The Real Reason People Don’t Like to “Associate” with Me
You say, “Potato.” I say, “Harriet Tubman.”
Because potatoes are from under the ground and Harriet Tubman conducted the Underground Railroad.
This is why people prefer not to be on my team when we play party games like Catch Phrase. Supposedly, my word associations are a bit “out there.” I like to call it, “creative thinking.” Other people have less charitable ways of putting it.
This also explains why a conversation between my mother-in-law, who has been having difficulty choosing words lately, and me usually ends up sounding like an exchange between a secretive teenager and Phoebe Buffay.
MILlie was trying to tell me about a friend of hers who visited this morning, and another mutual friend of theirs. I think they went to college together but I’m not actually sure.
“She, you know, does things,” MILlie said.
“Things?” I asked.
She moved her hands back and forth together like she was weaving.
“Knitting? Quilting?” I guessed.
“An artist,” my mother-in-law finally said after shaking her head at my guesses.
“Oh, okay, that’s interesting.” I prepared to move on in the conversation, but “artist” was not specific enough for my mother-in-law. She still had not gotten her message across.
“Rap,” she said.
And that’s where our conversation kind of went off the rails.
“Your friend was a rap artist?!!!” I asked. I tried to picture an 84-year-old former rap artist. Then I tried to figure out how old she would have been when the term “rap artist” was even coined. Then I tried to picture a 60-year-old rapping on stage with Snoop Dogg.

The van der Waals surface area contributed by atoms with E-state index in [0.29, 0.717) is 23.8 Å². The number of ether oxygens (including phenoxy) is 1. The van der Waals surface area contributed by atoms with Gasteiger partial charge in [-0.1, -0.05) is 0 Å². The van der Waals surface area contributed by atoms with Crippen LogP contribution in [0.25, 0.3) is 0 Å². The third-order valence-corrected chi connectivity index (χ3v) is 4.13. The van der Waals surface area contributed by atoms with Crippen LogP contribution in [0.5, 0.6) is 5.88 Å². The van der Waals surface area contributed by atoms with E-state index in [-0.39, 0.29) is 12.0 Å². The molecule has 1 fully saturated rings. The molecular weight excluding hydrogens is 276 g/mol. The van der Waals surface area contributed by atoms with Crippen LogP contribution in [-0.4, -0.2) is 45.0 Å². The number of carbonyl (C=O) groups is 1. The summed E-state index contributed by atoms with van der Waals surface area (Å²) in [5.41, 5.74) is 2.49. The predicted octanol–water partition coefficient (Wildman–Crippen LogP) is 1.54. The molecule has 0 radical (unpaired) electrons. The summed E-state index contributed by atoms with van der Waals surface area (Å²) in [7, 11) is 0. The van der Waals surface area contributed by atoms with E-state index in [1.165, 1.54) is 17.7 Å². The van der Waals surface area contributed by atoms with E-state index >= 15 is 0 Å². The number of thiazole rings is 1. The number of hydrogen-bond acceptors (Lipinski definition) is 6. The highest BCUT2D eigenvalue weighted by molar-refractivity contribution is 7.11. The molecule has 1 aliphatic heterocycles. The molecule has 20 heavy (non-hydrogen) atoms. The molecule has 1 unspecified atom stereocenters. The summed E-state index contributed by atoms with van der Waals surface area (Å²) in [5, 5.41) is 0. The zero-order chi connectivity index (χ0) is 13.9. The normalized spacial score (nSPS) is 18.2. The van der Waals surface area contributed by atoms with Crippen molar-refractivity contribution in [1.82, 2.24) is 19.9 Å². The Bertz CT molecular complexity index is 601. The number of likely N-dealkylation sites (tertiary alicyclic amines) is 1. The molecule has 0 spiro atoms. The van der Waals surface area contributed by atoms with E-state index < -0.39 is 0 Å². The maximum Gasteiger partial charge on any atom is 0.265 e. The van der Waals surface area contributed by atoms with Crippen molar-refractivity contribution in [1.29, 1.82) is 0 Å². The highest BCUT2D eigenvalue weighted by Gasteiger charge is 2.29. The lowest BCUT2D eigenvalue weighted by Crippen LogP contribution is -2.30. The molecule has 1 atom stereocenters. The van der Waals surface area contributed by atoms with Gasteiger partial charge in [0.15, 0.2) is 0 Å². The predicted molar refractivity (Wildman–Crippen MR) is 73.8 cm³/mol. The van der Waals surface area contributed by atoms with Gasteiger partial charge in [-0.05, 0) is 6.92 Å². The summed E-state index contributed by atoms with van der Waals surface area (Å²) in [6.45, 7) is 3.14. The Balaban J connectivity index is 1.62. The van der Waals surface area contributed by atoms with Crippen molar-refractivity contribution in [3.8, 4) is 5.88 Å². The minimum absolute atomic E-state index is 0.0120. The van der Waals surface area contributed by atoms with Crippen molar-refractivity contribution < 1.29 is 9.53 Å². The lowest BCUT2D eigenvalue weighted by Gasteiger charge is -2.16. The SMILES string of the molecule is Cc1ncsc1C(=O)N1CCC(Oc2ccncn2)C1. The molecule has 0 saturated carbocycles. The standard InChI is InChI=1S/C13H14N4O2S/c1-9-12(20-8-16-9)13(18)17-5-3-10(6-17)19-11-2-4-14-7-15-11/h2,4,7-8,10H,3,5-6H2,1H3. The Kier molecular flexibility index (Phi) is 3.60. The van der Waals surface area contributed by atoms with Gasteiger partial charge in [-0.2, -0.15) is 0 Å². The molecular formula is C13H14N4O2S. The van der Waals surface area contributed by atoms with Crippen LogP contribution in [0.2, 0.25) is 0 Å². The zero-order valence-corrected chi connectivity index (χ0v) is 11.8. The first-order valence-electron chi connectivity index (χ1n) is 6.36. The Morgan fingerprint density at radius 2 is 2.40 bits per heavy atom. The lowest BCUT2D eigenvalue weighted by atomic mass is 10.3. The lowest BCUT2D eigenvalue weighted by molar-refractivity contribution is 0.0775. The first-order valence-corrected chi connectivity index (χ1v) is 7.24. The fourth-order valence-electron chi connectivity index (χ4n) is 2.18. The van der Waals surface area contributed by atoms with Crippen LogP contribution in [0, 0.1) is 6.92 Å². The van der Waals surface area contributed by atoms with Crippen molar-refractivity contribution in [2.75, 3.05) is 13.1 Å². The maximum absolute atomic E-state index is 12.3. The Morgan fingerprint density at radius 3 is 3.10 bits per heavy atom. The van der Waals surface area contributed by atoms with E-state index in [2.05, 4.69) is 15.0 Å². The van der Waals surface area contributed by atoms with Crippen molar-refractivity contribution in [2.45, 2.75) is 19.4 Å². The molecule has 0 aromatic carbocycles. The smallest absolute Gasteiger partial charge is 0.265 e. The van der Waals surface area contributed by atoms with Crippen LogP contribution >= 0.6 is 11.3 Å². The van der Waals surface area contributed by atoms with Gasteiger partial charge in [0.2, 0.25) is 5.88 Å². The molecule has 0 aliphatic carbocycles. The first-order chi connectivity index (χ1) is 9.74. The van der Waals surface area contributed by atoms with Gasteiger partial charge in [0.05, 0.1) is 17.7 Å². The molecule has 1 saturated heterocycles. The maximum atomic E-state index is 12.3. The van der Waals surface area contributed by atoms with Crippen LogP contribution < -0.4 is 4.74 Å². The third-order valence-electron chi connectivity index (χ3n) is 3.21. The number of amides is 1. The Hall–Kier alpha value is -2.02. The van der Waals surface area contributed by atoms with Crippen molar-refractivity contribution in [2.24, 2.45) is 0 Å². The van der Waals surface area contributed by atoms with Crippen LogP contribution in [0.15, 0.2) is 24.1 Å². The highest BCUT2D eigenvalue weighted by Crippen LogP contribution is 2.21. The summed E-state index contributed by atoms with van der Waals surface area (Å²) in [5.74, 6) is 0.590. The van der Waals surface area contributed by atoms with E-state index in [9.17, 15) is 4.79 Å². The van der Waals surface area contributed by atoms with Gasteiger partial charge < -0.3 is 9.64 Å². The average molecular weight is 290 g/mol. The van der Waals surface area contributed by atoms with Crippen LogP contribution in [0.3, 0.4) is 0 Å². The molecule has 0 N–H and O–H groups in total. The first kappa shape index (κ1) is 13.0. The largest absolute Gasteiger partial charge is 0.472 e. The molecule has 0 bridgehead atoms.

MILlie shook her head, but didn’t seem offended by this suggestion. It’s possible, of course, that my mother-in-law is not exactly familiar with the term, “rap artist.”
I tried to think of another job that would combine art with “rap” and moving your hands in and out.
“A professional gift wrapper!” I yelled, triumphantly.
“No.” Now MILlie was beginning to look frustrated – probably with both of us at this point.
After several more increasingly off-the-mark guesses, it turned out this talented friend played the accordion.
I never did figure out how that related to the word, “rap.”
But if you’re on my team some day, and we are playing Catch Phrase, and there are seconds to go before the beep, all you have to do is say, “accordion” and I will guess “rap artist”, and then you can leap up and say, “YES!!!!!”
And everyone will be too busy wondering how those two things could possibly go together while we nonchalantly hide the real catch-phrase and celebrate our victory with as much enthusiasm as Harriet Tubman probably felt any time she got the chance to eat a hot, buttery baked potato.